I have the sound of Jascha Heifetz, Yehudi Menuhin, and Fritz Kreisler in my head from my earliest appreciation of the violin. They remain standards of melody and style for me. Among trending violinists, there is no one favorite. I love Joshua Bell, Anne Sophie Mutter, Nicola Benedetti, Hilary Hahn, and closer to home, Rachel Barton Pine, and closer still, Pascuale Laurino.
8. Was Nora Williams your first music teacher? Talk about being her student since 2006. What (or who) are your musical influences?
Anthony Gilbert and David Yonan were my teachers before I started with Nora. Anthony came from a family of professional musicians and was a graduate student in Roosevelt's music department. He gave me my very first lessons, and painstakingly instructed me on how to hold the bow. Since he was very tall he had to get on his knees to put my fingers in the right position. We only worked together for one summer, after which he graduated and left the city. David Yonan, my second teacher, was a very gifted violinist from Germany, where he once again resides at t his point. He was doing a lot of performing as well as teaching and he was at that time in the Fine Arts Building, but didn't have a permanent studio. When he moved his teaching practice to Evanston, where he lived, I wanted to stay in the Fine Arts Building, and asked Lee Newcomer in Performers Music if he knew of one. He knew about Nora Williams and her fairly new studio down the hall. The rest is history. I have been the fortunate recipient of Nora’s excellent instruction and philosophical spirit ever since. Beyond learning the violin, I’ve made wonderful music friends through Nora and the Ossia Musical Forum.
9. What are your fondest musical memories?
My fondest memories are of hearing a piece of music come together after rehearsals, the crude beginnings, with all those errors, to the time of performance before an audience.
10. Who are your favorite musicians?
The Chicago Symphony Orchestra. I sit in the second row where I can observe Robert Chen and all the strings.
11. Have you ever performed in public? Describe those occasions? Concerts, radio, TV?
I performed by invitation in an art gallery of The School of the Art Institute with a faculty member and former colleague whose sabbatical show was opening. I played The Dance of the Blessed Spirits, by Gluck.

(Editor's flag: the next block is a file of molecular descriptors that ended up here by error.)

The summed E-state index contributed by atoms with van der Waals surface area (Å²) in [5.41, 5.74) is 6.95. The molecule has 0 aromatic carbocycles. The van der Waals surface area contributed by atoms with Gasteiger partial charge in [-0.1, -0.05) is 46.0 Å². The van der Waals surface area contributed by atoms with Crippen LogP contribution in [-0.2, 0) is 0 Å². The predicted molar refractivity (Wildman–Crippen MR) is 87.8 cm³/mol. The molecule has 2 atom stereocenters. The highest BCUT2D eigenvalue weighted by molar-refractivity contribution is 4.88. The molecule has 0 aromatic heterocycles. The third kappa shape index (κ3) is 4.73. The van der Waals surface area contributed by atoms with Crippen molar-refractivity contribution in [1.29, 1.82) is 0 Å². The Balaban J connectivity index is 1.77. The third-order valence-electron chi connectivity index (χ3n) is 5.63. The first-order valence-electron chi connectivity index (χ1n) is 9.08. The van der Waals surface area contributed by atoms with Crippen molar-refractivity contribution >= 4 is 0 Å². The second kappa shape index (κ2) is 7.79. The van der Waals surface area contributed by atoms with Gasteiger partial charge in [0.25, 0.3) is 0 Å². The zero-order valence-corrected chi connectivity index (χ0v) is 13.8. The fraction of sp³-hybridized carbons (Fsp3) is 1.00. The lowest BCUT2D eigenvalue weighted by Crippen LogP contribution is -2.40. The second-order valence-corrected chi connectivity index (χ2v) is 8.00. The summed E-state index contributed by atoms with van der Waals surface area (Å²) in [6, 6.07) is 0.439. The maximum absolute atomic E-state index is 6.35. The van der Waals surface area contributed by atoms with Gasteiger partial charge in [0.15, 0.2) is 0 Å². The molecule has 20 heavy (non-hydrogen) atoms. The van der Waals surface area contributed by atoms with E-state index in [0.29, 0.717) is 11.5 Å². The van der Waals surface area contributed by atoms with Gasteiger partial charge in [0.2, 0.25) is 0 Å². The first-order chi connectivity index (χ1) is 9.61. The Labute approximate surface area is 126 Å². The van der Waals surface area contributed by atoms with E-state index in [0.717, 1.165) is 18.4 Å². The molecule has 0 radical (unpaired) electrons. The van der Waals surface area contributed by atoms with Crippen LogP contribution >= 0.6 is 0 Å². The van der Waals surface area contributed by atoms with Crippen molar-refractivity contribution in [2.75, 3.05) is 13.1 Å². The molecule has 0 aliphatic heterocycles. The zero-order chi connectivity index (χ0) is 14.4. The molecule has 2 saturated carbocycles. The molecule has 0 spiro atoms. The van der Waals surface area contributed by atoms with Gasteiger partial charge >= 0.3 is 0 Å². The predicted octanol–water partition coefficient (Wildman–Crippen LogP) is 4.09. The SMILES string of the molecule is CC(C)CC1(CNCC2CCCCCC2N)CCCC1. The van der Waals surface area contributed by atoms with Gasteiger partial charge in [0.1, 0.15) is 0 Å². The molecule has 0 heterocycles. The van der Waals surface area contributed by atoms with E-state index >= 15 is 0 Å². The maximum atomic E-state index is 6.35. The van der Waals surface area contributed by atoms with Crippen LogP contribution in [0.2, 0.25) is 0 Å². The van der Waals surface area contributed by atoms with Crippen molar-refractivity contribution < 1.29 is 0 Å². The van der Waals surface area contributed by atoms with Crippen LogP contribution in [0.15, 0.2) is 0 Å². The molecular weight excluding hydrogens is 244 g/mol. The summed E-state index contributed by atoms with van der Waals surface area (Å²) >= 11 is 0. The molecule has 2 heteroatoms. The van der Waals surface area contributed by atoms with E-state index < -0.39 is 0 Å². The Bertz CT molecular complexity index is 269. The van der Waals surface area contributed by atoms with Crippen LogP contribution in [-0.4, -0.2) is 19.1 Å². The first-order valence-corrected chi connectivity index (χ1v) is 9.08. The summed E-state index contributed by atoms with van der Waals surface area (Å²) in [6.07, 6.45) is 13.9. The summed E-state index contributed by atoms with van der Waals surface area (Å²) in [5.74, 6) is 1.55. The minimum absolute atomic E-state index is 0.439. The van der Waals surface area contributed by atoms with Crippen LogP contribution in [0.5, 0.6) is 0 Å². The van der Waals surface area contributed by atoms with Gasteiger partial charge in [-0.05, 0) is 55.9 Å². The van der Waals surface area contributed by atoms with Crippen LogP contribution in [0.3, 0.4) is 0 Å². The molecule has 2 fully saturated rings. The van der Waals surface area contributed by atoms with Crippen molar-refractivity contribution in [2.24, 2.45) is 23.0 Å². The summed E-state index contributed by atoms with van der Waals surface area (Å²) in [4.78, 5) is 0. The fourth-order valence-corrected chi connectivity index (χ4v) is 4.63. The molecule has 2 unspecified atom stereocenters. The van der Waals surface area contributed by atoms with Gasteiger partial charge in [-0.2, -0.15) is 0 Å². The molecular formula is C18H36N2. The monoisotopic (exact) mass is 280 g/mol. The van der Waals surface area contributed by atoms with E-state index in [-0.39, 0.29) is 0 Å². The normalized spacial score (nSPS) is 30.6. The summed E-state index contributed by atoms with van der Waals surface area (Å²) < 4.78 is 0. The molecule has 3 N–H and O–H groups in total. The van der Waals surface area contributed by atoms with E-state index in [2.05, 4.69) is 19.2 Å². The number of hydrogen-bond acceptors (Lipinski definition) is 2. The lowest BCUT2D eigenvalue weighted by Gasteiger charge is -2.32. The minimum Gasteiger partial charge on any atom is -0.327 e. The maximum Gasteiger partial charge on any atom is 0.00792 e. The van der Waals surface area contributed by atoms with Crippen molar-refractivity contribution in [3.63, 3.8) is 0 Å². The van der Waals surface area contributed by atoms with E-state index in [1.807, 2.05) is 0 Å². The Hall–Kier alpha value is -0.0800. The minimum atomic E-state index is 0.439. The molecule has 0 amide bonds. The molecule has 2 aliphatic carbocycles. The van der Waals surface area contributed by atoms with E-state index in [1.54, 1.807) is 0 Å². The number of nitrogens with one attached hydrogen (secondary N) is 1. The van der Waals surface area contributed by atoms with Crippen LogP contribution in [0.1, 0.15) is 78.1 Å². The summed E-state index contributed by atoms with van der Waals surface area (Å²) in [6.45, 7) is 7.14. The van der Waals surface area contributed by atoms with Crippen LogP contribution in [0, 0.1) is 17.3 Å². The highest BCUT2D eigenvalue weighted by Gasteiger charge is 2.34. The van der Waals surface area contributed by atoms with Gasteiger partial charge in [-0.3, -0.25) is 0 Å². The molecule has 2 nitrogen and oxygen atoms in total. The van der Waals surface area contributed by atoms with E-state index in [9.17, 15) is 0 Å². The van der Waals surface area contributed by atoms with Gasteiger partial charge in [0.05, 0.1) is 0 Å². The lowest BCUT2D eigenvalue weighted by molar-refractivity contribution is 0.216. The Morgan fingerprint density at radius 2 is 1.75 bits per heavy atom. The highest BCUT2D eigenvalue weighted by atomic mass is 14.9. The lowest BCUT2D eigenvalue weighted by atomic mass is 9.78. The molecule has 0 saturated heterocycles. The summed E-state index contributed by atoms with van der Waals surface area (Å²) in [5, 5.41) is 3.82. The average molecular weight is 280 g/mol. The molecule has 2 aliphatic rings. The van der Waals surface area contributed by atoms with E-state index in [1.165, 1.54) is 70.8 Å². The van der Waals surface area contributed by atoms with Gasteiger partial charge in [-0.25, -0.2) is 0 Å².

12. What advice would you give to beginners?
I would tell someone coming late to the violin experience (as I did) to trust that something amazing will come of your efforts, provided you make the right investment of your time and your heart.
13. How often and for how long do you practice?
I aim to practice for an hour a day, but that doesn't always happen. It sometimes has to be a short session. I'm not a professional musician, and life takes me in other necessary directions.
14. What do you practice (exercises, new tunes, hard tunes, etc.)?
I usually start with an etude, a little exercise that will improve some aspect of my technique. From there I turn to a piece of music I’m working on, often something that seems frustratingly difficult. At the moment it’s Mozart Sonata in E minor, but I try to keep something simple and beautiful on the music stand for instant gratification.
15. Talk about your career as a professor and an author. What book(s) have your written or contributed to?
For almost all my life I’ve had parallel and seemingly unconnected professions going. While I was in undergraduate and graduate school pursuing a degree (ultimately a Ph.D.), I was also performing as a ballet dancer. Or teaching ballet. I’m an English professor, retired. I taught in the City Colleges of Chicago, the Daley Campus. I taught ballet at the School of the Art Institute of Chicago, part time, for almost the entire time I was teaching English. I choreographed pieces and collaborated with a colleague, a Jesuit who was also a drama teacher. As another layer to all of this, I published three books with Yale University Press having to do with an English Romantic poet and travels in Scotland. My three books are: Walking North with Keats (1992), Dorothy Wordsworth's Recollections of a Tour in Scotland (1997), and Breaking Away: Coleridge in Scotland (2002). These works also invoked my being a serious photographer and traveling myself. I had studied photography with an art photographer from the Art Institute, Carole Harmel. Carole and I traded our gifts. She took my ballet classes; I studied photography from her.
16. What are your other interests or activities?
In 2016 and 2017 I returned to England and Scotland to retrace Keats's tour, with the idea of producing an updated edition. I’m still working on that. Meanwhile I've been invited to present my work at St. Andrews University (the oldest university in Scotland) and to be a keynote speaker at a Bicenterary Conference at the Keats House, both in the month of May of 2018.
I said above that dance and the academic profession were seemingly unconnected. The truth is, doing both kept me balanced. And in this present phase of my life, the violin, though not a real substitue for dance, nevertheless, keeps me grounded and challenged.
Carol Kyros-Walker, January 2018